Vidar (Víðarr), the son of Odin and Giantess Grindr, is one of the Æsir gods in Norse mythology. He is also known as the silent god. His most important role in the events of Ragnarök comes when he kills the main antagonist, Fenrir, thereby avenging his father's death. As a result, he is a god of vengeance.
Vidar: the God of vengeance
The words used to describe Vidar help us understand his character and importance. He is known as the god of vengeance, a title that also befits Vali, his brother.
Vali avenged Baldr’s death – many accounts suggest that he was born solely for this purpose.
Vali was born after Baldr’s death, grew up into an adult, and killed Hodr, Baldr’s killer, the same day. Hodr was Badr’s twin brother, who was blind. Loki had tricked him into killing Badr.
Several other kennings describe Vidar, including the silent god, possessor of the iron shoe, and slayer of Fenrir. Besides being the avenger, Vidar is the one who occupies his father’s homestead.
Although Vidar’s name means “widely ruling,” the powers associated with him don’t have anything to do with it. He is an excellent fighter with great strength. Only his half-brother, Thor, is described as having greater strength than him.
Also known as the god of the thick shoe, Norse myth describes him as someone who’s always adding pieces of leather to his shoe.
He picked off-cuts that shoemakers would throw away and used them to reinforce his shoe. It was in preparation for Ragnarök when he stepped onto Fenrir’s huge lower jaw and used his hand to push onto Fenrir’s upper jaw and tear apart his jaws.
Some versions of Norse myth refer to him as the owner of the iron shoe.
Why is Vidar Silent?
Unlike Thor, whose description shows a boastful god, Vidar is the silent god. It is one of the factors thought to be the connection between Vidar and vengeance. Since vengeance is considered a quieter form of violence, the rituals involved are conducted in silence (it could be a form of cleansing).
When the Vikings made offerings to Vidar, they would bury weapons in cold water or ice. The idea revolves around vengeance being a cold form of violence.
The silent god was also associated with wilderness. He spent a lot of time by himself, interacting with nature. His hall was known to be where brushwood grows, and the grass is said to be high.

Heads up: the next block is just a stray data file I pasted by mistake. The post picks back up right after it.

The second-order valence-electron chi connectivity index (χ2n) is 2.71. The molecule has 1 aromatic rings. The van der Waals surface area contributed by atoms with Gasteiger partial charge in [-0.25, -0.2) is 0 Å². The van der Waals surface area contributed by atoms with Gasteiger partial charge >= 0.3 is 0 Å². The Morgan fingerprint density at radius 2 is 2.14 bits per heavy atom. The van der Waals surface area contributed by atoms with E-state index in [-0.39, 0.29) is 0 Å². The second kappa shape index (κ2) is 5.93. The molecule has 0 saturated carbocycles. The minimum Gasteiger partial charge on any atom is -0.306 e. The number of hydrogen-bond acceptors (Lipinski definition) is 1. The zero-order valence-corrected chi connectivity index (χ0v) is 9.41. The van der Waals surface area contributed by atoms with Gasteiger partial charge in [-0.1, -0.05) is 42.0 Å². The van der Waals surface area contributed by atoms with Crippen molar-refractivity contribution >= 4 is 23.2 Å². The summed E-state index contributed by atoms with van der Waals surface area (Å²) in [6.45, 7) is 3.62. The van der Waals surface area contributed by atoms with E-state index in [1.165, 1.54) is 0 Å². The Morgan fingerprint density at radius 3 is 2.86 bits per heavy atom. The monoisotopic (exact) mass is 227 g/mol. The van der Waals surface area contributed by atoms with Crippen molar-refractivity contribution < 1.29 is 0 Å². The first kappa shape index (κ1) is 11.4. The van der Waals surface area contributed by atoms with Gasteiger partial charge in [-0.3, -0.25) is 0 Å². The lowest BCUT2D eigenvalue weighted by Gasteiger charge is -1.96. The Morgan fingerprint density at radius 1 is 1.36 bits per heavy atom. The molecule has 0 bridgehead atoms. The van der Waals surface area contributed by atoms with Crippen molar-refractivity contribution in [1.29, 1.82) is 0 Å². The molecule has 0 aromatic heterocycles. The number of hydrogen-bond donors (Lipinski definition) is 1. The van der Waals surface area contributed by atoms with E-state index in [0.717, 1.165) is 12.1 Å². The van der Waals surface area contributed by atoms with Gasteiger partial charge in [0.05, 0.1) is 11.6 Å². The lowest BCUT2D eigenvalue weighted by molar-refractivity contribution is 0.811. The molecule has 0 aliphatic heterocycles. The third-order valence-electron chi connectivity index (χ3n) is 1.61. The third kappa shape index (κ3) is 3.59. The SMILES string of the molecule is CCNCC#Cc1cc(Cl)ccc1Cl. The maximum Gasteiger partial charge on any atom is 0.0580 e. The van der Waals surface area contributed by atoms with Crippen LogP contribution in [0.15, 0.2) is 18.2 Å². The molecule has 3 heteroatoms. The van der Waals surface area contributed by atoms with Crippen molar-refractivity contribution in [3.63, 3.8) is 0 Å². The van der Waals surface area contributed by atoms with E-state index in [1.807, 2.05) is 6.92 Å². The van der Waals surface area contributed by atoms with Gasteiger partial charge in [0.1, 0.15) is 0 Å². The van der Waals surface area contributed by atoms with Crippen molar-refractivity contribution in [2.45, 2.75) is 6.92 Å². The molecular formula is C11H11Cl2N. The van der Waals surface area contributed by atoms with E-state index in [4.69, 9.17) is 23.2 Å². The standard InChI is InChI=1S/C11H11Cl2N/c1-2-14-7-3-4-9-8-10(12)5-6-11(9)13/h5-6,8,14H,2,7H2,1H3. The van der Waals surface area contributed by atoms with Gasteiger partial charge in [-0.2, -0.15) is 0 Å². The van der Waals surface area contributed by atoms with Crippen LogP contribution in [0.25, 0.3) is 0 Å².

Is Vidar a Strong God?
Vidar is a strong god, and his enormous strength comes to play when he kills Fenrir to avenge his father’s death.
According to an earlier prophecy, many gods were bound to die during Ragnarök – the battle that would end the world. The forces of Loki and the giants would battle it against Odin and the Æsir gods.
The prophecy predicted that the mighty wolf Fenrir, son of Loki, would kill Odin. And since the gods feared the destruction that Fenrir would cause, they tricked him and chained him on a deserted island to prevent him from doing harm.
As Ragnarök approached, the events leading up to the battle would enable Fenrir to free himself from the shackles. He would then set up to go around the nine worlds of the Norse universe, his powerful open mouth devouring everything. He would find Odin and devour him too.
As the avenger of his father’s death, Vidar would use his thick, enchanted shoes to step onto Fenrir’s lower jaw and stamp it down. He would use his strength to hold the giant wolf’s mouth open and pierce his sword through Fenrir’s throat and into his heart. Fenrir would die on the spot.
The Importance of Vidar in Norse Mythology
Vidar is an important god in Norse mythology since he plays a crucial role during the events of Ragnarök.
By avenging Odin’s death, Vidar saved the nine worlds of the Norse universe from ultimate destruction.
With the old Norse gods all dead, the new ones set out to continue the legacy of Odin, the all-father. Vidar pulled together the sons of Thor and the other gods that survived Ragnarök and began restoring the damaged Asgard and rebuilding a new world.
Away from mythology, at least two places in the Scandinavian region contain Vidar’s name. Virsu (from Vidarshof), meaning Vidar’s temple, and Viskjol (from Vidarsskjalf), representing Vidar’s pinnacle. In modern Norway, it shows Vidar’s importance among the Vikings.
Snorri Sturluson, a 13th-century Icelandic chronicler, compares him to Aeneas, who survived the Trojan war.